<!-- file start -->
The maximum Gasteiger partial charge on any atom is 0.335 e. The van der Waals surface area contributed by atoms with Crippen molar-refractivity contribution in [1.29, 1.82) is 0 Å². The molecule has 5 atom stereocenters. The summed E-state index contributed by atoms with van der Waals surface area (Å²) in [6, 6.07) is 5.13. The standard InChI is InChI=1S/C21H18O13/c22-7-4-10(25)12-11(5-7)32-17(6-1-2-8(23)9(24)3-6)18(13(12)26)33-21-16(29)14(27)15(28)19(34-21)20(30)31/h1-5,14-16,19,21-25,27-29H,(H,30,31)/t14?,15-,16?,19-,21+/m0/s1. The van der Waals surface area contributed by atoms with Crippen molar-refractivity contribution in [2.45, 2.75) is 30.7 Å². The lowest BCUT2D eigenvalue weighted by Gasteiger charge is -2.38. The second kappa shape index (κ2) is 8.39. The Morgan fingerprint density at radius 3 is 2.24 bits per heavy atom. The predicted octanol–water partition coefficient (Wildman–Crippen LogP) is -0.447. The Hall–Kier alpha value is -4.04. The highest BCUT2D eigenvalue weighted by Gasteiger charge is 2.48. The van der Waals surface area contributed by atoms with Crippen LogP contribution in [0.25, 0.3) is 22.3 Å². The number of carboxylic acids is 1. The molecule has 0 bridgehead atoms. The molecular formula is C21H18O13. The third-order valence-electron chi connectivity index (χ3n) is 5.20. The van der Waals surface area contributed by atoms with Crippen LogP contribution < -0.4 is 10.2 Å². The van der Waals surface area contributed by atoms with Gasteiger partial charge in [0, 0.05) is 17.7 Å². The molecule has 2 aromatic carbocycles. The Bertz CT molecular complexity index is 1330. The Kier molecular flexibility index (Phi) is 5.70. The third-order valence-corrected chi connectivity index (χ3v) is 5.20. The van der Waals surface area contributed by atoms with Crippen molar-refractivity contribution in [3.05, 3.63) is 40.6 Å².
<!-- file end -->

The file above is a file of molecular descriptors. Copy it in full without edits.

The maximum Gasteiger partial charge on any atom is 0.335 e. The van der Waals surface area contributed by atoms with Crippen molar-refractivity contribution in [1.29, 1.82) is 0 Å². The molecule has 5 atom stereocenters. The summed E-state index contributed by atoms with van der Waals surface area (Å²) in [6, 6.07) is 5.13. The standard InChI is InChI=1S/C21H18O13/c22-7-4-10(25)12-11(5-7)32-17(6-1-2-8(23)9(24)3-6)18(13(12)26)33-21-16(29)14(27)15(28)19(34-21)20(30)31/h1-5,14-16,19,21-25,27-29H,(H,30,31)/t14?,15-,16?,19-,21+/m0/s1. The van der Waals surface area contributed by atoms with Crippen molar-refractivity contribution in [2.45, 2.75) is 30.7 Å². The lowest BCUT2D eigenvalue weighted by Gasteiger charge is -2.38. The second kappa shape index (κ2) is 8.39. The Morgan fingerprint density at radius 3 is 2.24 bits per heavy atom. The predicted octanol–water partition coefficient (Wildman–Crippen LogP) is -0.447. The Hall–Kier alpha value is -4.04. The highest BCUT2D eigenvalue weighted by Gasteiger charge is 2.48. The van der Waals surface area contributed by atoms with Crippen LogP contribution in [0.25, 0.3) is 22.3 Å². The number of carboxylic acids is 1. The molecule has 0 bridgehead atoms. The molecular formula is C21H18O13. The third-order valence-electron chi connectivity index (χ3n) is 5.20. The van der Waals surface area contributed by atoms with Crippen LogP contribution < -0.4 is 10.2 Å². The van der Waals surface area contributed by atoms with Gasteiger partial charge in [0, 0.05) is 17.7 Å². The molecule has 2 aromatic carbocycles. The Bertz CT molecular complexity index is 1330. The Kier molecular flexibility index (Phi) is 5.70. The third-order valence-corrected chi connectivity index (χ3v) is 5.20. The van der Waals surface area contributed by atoms with Crippen molar-refractivity contribution in [3.05, 3.63) is 40.6 Å².